The Process of Illumination
Chris Kuroda complements Phish
“To me, that just made my stomach drop a little bit,” says Dave Matthews Band LD Fenton Williams of Brightman’s slow-moving audience lights. “It’s kind of like the moment you go down the big drop on a rollercoaster, seeing them move across the room. The lights would start lower on you, at your knees, and come up to your face and then go over you. And it would be like, ‘Wow, what just happened?’”
Williams was also fascinated by the fast movements that he was discovering with new fixtures. “I don’t ride motorcycles,” he says. “I’m not a real fast person to begin with, but I think it was like this new toy and it was so exciting to take a mirrored light and see how quickly you could take a beam from the stage to the people in the balcony in—bam—just one cue.”
Around the same time that Phish and Dave Matthews Band graduated from theaters to larger venues, both light shows were rapidly growing in size. This was very fortunate timing, as huge advances in moving light technology coincided with both bands’ surges in popularity and arguably helped to fuel it. However, the digital moving light consoles were still very primitive in those days, so Williams was forced to run several at once. “At one point, I may have had six controllers stacked together. I think they could only control up to six lights each. You kind of get used to your timings based on how quickly things can react and how the board is set up.”
Changing light boards was a bit of a challenge as Williams, like many lighting designers, runs his show as if he is “playing” the light board as an instrument. Switching the layout of faders and buttons can affect muscle memory, causing more thought and less creativity. Switching consoles is the equivalent of a piano player performing the same songs with the keys laid out in a different configuration.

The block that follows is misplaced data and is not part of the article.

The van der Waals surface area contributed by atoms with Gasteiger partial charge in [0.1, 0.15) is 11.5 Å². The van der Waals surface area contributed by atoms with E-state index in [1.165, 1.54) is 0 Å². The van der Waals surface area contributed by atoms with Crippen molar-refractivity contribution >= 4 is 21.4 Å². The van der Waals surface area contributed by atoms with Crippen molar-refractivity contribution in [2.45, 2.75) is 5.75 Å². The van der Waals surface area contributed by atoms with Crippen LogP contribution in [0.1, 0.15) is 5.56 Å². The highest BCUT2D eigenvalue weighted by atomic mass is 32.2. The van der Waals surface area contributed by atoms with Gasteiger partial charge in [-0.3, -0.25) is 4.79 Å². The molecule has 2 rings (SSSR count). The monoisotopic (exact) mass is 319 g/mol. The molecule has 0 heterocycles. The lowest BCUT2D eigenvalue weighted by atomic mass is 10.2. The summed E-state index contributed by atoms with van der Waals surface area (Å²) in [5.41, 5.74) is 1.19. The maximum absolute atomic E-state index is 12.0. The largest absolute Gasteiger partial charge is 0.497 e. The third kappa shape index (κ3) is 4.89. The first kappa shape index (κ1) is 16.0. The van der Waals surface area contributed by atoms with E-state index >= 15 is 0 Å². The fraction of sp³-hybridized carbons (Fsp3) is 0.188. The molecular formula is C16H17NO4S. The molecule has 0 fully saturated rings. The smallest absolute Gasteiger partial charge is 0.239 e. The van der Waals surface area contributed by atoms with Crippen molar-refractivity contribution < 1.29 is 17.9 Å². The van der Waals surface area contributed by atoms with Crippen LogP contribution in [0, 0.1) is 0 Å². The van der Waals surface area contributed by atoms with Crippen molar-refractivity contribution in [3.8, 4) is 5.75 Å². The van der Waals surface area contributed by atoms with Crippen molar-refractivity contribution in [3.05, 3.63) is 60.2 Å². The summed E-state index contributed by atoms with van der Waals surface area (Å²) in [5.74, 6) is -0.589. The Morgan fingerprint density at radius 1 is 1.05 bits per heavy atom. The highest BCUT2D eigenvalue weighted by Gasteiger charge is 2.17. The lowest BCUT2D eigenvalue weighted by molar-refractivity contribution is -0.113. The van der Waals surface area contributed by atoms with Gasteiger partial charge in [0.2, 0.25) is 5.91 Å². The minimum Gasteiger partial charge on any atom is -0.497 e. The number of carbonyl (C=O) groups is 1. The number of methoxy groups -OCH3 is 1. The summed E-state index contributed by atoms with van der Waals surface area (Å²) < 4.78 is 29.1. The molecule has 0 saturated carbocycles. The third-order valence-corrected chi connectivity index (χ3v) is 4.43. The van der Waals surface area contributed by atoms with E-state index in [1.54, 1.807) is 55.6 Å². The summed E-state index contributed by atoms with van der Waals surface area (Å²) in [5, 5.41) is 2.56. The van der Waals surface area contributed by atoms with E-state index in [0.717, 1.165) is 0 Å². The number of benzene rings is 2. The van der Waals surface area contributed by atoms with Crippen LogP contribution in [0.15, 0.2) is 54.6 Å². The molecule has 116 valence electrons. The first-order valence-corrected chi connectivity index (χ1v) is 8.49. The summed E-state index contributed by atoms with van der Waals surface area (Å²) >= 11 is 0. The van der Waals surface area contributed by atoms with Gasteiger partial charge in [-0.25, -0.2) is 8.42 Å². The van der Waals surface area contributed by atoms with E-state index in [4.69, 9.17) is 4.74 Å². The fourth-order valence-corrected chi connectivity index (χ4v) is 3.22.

Like most art forms, the goal of improv- isational lighting is to get to a mental space where you’re not thinking. This can be difficult when sophisticated technology is at your fingertips. “I find that when I improvise the best, my brain is not even a part of it,” says Kuroda. “[Phish guitarist] Trey Anastasio and I have an expression which comes from the movie The Last Samurai, which is: ‘Too many mind.’ If either of us have a bad set, we’ll meet in the dressing room and go, ‘too many mind.’ Pull your brain out of it and just sort of let it happen without thinking about it too much.
Like Kuroda, Paul Hoffman, Widespread Panic’s LD, played drums at an early age and approaches lighting from a similar frame of mind. “At some point, playing the drum kit becomes less about consciously hitting this cymbal or that drum, but more of a flow and feel of muscle movements, like a dance,” he says. “That’s where I’m trying to get with the console. When the band is playing, I want to disconnect from the programmer in me and become more of a lighting musician.”
Both Hoffman and Williams have embraced technological advances and their shows now include new visual elements such as LED video walls, and in the case
of Williams, automated moving trusses. Kuroda has incorporated the use of pyrotechnics, lasers and video in his recent work with Justin Bieber, but says with Phish, there has been a conscious decision to avoid the extra bells and whistles. “There have been several meetings and discussions over the years about trying to keep it pure with Phish,” he says. “Make it all about the music. Don’t give too much sensory overload. I mean, we do have sensory overload with Phish, but we don’t need extra elements of sensory overload. The way [the band] feels is that you create your own images in your head of what that song represents to you. You don’t need a video image telling you something like, ‘This song equals tree.’”